Sun Dec 8th through Sat the 14th, 2019 at Vancouver Convention Center
The paper presents the outcome of reproduction efforts of 255 prior studies, analyzing the relation of success of reproduction and approximately 25 features (some quantitative, some more subjective/qualitative) extracted from these papers. The authors present and discuss the features that predict reproducibility significantly, as well as those that are not found significantly effective despite (authors') expectations (e.g., conceptualization figures, or step-by-step examples presented in the paper). The paper is well written, and I found the discussion insightful. The analyses of the data is based on traditional statistical testing. Despite some shortcomings (e.g., biased sample - also acknowledged by the authors), this is a rather large-scale study, and it contributes to the ongoing discussion on replicability/reproducibility in the field. The main weakness of the study is the biased sample. ------- After author response: Thank you for your response. Additional discussion/information suggested will improve the paper, and my "automatic text classification" suggestion was not realistic to incorporate in this paper anyway. After reading other reviews and author response, I (still) think that this paper provides valuable data and may stimulate important/useful discussion in the field. I believe it should be accepted.
The working topic on evaluating paper reproducibility is important for an increasing research community. This paper conducts an empirical study on what impacts the reproducibility of research papers. However: 1) The definition to reproducibility is vague. They say that a paper is reproducible if they managed to reproduce its main claims. What does it mean exactly? Come close to reported performance scores? Beat competitors? 2) How is it possible that you reimplement the codes of 255 papers independently without looking authors’ code? This appears as an enormous labor effort. The paper is mostly clear and has good quality. I am not entirely sure about its significance for NIPS as the topic is not directly concerned with machine learning, but rather with a meta-introspection. One might think that a workshop like https://sites.google.com/view/icml-reproducibility-workshop/home could be a suitable venue as well.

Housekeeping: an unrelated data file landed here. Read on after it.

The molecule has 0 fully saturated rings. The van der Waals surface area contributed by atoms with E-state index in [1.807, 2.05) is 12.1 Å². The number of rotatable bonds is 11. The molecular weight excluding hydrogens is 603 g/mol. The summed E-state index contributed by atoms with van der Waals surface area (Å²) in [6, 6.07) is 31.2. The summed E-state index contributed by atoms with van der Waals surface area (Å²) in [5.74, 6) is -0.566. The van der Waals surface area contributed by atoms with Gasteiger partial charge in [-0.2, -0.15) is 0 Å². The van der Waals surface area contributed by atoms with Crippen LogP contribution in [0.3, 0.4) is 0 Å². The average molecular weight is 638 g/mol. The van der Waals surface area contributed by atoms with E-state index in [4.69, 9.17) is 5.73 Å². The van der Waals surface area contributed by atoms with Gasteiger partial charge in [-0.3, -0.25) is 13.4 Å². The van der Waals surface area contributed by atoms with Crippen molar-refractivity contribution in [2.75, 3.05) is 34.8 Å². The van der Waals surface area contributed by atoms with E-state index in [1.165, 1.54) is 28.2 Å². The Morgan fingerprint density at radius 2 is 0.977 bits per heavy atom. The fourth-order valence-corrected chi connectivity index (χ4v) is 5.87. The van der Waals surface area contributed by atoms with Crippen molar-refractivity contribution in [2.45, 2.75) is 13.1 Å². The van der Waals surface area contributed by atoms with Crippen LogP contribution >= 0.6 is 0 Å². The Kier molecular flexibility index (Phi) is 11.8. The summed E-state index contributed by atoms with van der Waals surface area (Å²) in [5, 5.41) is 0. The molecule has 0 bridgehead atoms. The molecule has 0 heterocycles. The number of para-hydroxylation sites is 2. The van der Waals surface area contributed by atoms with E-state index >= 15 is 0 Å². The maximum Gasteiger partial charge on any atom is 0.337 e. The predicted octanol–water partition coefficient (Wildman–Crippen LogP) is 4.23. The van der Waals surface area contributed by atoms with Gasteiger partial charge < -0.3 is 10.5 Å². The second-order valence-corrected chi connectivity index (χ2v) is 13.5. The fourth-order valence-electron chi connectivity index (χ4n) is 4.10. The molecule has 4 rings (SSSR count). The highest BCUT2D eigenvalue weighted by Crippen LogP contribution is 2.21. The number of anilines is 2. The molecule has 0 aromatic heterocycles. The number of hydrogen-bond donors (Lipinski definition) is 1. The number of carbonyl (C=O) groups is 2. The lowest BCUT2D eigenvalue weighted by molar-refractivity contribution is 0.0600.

This is a well-written and carefully researched paper on what factors in a paper are correlated with it being more or less reproducible. Reproducible here means the authors were able to independently author the same algorithm and reproduce the majority of the claims as the original paper. The statistical analysis is careful and complete, and the discussion of the results is nice. It would be interesting to note not only whether the paper was reproducible, but how long it too to reproduce (scaled by "size" of the thing being reproduced. Perhaps something like days to implement divided by lines of code in the implementation. The authors mention that extracting the features per paper took only about 30 minutes, but didn't say how long implementation took, other than mentioning one case that took over 4 years. It would be interesting to see the distribution of how long it took to reimplement. It would be nice if the paper had a bit more discussion about how it was decided whether an implementation successfully reproduced the claims of the paper. I'm assuming you did not require getting exactly the same results down to the hundredth of a percent, but presumably required getting "similar" results? Some more clarity here would be helpful. There's really nothing wrong with this paper. I think it's a good, solid contribution and valuable to the field. The only potential issue is whether it may fit better at a different conference focused more on the science of science, but really I think it fits fine at NeurIPS too. I read the author response and agree with their assesment that it is reasonable to publish this paper at a conference like NeurIPS due to the ML focus of the papers being reproduced.